September 15, 2017
The danger of laser strikes
The danger that laser pointers present to the safe operation of an aircraft is serious. What may appear to be a relatively harmless device can actually be a deadly weapon if used irresponsibly. A laser directed at an aircraft can fill a cockpit with blinding light and puts the pilot, crew, passengers, and people on the ground at risk.
The hand-held laser devices that are available on the market now are incredibly powerful. The new generation of lasers can generate power of up to 5W, or 5000 times the power of keychain laser pointers popular in the 1990’s.
With little regulation on the purchase and operation of these devices, the potential for their misuse is great.
In the case of a laser strike a pilot must file an aviation occurrence report (AOR) if he/she sees a laser or other bright light illumination. There were 435 reports made of laser attacks on aircraft between June 1 2016 and May 31 2017. For the same time period the year prior, there were 549, which represents a decrease of 21%. While this is a step in the right direction, it is still an incredibly dangerous occurrence, and can potentially be catastrophic.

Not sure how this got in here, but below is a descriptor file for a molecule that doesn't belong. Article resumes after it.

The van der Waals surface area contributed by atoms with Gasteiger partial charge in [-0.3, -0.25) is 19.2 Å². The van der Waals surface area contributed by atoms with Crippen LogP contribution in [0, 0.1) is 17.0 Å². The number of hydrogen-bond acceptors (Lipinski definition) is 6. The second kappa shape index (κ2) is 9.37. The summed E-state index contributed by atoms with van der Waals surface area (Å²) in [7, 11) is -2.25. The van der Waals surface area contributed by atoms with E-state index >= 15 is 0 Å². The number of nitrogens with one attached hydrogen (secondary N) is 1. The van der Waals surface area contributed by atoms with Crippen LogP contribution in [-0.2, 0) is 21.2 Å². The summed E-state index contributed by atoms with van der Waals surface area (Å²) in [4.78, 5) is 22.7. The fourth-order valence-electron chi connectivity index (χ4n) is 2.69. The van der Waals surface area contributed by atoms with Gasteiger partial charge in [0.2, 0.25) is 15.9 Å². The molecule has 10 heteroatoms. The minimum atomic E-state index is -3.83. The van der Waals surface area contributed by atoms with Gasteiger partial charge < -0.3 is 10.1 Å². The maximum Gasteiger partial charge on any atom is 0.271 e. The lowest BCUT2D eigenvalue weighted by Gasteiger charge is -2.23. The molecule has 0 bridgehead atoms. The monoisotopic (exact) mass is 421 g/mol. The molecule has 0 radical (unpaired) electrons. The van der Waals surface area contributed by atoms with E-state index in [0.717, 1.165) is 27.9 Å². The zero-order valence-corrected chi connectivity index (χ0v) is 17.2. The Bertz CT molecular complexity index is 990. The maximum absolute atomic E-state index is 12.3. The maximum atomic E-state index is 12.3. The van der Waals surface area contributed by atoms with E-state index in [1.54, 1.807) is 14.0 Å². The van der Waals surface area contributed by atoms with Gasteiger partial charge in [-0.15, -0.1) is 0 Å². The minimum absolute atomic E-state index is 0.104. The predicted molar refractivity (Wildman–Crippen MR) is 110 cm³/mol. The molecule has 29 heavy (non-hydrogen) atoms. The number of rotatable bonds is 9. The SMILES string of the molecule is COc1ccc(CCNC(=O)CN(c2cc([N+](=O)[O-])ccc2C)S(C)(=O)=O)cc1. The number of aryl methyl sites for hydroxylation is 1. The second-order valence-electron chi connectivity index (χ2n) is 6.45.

Pointing a laser at an aircraft is a criminal offence. Under the Aeronautics Act, people convicted of pointing a laser at an aircraft could face up to $100,000 in fines and/or 5 years in prison. Transport Canada is taking action to educate the public of the dangers of through a series of videos and on their website.
NAV CANADA has been working on several initiatives to help in the reduction of laser strikes. Training sessions with the Air Transport Association of Canada and the Canadian Chiefs of Police are helping to educate people on the dangers of these incidents and what to happen when they occur. The Vancouver FIR has implemented changes to its reporting system to improve coordination and speed up the time in which information regarding a laser strike is transmitted to the appropriate law enforcement agency so that they can act quickly to find the perpetrator.
Safety is the number one priority in all the work that NAV CANADA undertakes, and we continue to share valuable information on laser strikes and other aviation occurrence reports with entities like the Civil Air Navigation Services Organization (CANSO). We also continue to facilitate the Canadian Aviation Safety Officer Partnership (CASOP), which shares best practices and works to collaboratively manage safety risks in our industry.
If you see someone point a laser at an aircraft, report it to your local police immediately. If you experience a laser strike report it immediately to ATC and complete Transport Canada’s incident report http://wwwapps.tc.gc.ca/Corp-Serv-Gen/5/forms-formulaires/download/26-0751_BO_PX
For more information on Transport Canada’s program to stop incidents of lasers being pointed at aircraft, visit http://tc.gc.ca/NotABrightIdea